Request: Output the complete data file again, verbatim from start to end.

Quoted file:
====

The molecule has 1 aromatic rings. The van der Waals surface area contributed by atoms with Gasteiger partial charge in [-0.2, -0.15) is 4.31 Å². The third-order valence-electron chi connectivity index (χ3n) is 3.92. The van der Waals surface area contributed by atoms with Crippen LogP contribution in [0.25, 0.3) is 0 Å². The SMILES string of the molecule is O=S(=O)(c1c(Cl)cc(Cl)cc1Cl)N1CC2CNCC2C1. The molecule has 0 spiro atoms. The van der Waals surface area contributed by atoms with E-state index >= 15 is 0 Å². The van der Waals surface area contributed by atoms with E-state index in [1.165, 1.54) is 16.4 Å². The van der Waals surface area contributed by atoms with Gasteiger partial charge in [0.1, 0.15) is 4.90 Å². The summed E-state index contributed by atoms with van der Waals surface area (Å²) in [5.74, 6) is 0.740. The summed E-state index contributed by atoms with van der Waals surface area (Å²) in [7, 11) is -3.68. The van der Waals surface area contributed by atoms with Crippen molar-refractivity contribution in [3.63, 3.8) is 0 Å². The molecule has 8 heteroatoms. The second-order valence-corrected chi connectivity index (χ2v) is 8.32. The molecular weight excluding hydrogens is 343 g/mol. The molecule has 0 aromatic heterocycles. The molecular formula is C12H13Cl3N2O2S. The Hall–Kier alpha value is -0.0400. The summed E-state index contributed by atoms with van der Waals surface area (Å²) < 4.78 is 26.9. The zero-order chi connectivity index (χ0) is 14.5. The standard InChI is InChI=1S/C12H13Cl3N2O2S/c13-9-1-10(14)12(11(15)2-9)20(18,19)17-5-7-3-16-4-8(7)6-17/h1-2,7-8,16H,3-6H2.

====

The molecule has 1 aromatic rings. The van der Waals surface area contributed by atoms with Gasteiger partial charge in [-0.2, -0.15) is 4.31 Å². The third-order valence-electron chi connectivity index (χ3n) is 3.92. The van der Waals surface area contributed by atoms with Crippen LogP contribution in [0.25, 0.3) is 0 Å². The SMILES string of the molecule is O=S(=O)(c1c(Cl)cc(Cl)cc1Cl)N1CC2CNCC2C1. The molecule has 0 spiro atoms. The van der Waals surface area contributed by atoms with E-state index >= 15 is 0 Å². The van der Waals surface area contributed by atoms with E-state index in [1.165, 1.54) is 16.4 Å². The van der Waals surface area contributed by atoms with Gasteiger partial charge in [0.1, 0.15) is 4.90 Å². The summed E-state index contributed by atoms with van der Waals surface area (Å²) in [5.74, 6) is 0.740. The summed E-state index contributed by atoms with van der Waals surface area (Å²) in [7, 11) is -3.68. The van der Waals surface area contributed by atoms with Crippen molar-refractivity contribution in [3.63, 3.8) is 0 Å². The molecule has 8 heteroatoms. The second-order valence-corrected chi connectivity index (χ2v) is 8.32. The molecular weight excluding hydrogens is 343 g/mol. The molecule has 0 aromatic heterocycles. The molecular formula is C12H13Cl3N2O2S. The Hall–Kier alpha value is -0.0400. The summed E-state index contributed by atoms with van der Waals surface area (Å²) < 4.78 is 26.9. The zero-order chi connectivity index (χ0) is 14.5. The standard InChI is InChI=1S/C12H13Cl3N2O2S/c13-9-1-10(14)12(11(15)2-9)20(18,19)17-5-7-3-16-4-8(7)6-17/h1-2,7-8,16H,3-6H2.